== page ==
3. Decide how you will communicate the research

Deciding early on how you will communicate the research is important for planning.

For example, my work on inequalities in the craft sector has been used to inform the Crafts Council’s equality and diversity policies. Over the course of the project, I created accessible working papers to share with the Crafts Council and other craft organisations.

These working papers contained little academic jargon, and mostly comprised anonymised quotes from the interviews, giving voice to people’s experiences of racism and microaggressions in the sector.

The hard-hitting quotes were essential to grab attention and make clear the problem of racism in professional UK craft.

You can communicate your research in many ways, including podcasts, videos, toolkits, leaflets, artwork, exhibitions and performance.

As with co-designing the research approach, you can also co-create the means to communicate your research with participants, asking them how they would like their story to be shared.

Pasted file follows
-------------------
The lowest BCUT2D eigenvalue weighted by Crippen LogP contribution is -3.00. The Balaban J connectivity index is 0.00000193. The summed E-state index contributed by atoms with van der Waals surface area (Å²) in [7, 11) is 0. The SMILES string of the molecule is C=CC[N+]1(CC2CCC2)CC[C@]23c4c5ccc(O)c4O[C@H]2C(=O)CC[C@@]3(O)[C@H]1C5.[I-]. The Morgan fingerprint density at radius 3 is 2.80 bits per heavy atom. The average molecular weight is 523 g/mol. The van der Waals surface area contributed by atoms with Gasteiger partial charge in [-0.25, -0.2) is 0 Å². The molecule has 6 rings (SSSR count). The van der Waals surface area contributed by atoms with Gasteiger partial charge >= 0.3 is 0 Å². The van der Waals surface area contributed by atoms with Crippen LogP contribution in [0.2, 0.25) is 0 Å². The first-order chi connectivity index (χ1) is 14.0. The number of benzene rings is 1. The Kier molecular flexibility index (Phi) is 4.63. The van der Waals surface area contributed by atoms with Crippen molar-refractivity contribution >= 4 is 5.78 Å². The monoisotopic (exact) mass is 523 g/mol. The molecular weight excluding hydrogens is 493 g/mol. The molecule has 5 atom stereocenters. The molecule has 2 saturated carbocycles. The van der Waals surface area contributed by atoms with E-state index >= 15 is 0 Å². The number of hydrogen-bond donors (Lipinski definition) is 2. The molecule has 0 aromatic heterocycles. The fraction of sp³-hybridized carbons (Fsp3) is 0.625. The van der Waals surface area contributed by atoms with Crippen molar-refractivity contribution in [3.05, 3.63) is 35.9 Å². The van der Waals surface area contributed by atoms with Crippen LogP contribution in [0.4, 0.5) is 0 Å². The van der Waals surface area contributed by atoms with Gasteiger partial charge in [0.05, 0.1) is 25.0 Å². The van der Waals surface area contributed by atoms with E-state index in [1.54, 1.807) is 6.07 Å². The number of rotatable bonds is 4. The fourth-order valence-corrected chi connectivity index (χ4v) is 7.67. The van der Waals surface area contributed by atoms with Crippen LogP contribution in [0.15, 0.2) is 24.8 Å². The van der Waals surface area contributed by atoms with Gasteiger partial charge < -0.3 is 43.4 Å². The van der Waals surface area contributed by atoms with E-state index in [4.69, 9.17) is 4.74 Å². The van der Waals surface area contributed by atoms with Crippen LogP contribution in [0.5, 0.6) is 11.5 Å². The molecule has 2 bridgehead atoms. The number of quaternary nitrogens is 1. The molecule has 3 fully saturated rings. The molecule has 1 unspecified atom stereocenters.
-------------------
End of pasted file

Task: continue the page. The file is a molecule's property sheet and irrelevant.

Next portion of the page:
4. Carry out the research and analyse your findings

Research and evaluation can feel like an extractive process: one where the researcher parachutes in to obtain the knowledge and experience of others. However, as researchers and evaluators, it is important to consider how we can offer value to the research participants. One answer lies in providing meaningful knowledge exchange.

For example, as part of my research, I held social media workshops in London and Birmingham which were specifically targeted at women from ethnically diverse backgrounds, and it was through these I made some important contacts. I have previous experience working in social media, so I offered free advice to attendees in exchange for their part in a discussion on the challenges and barriers women of colour experience on social media. This form of knowledge exchange is crucial for getting buy-in and creates a more equitable relationship.

I also carried out interviews. During the interviews, I listened and was respectful, and made sure that participants felt safe and that their stories would be respected. Interviews were recorded and transcribed and analysed thematically using Nvivo, looking for common themes.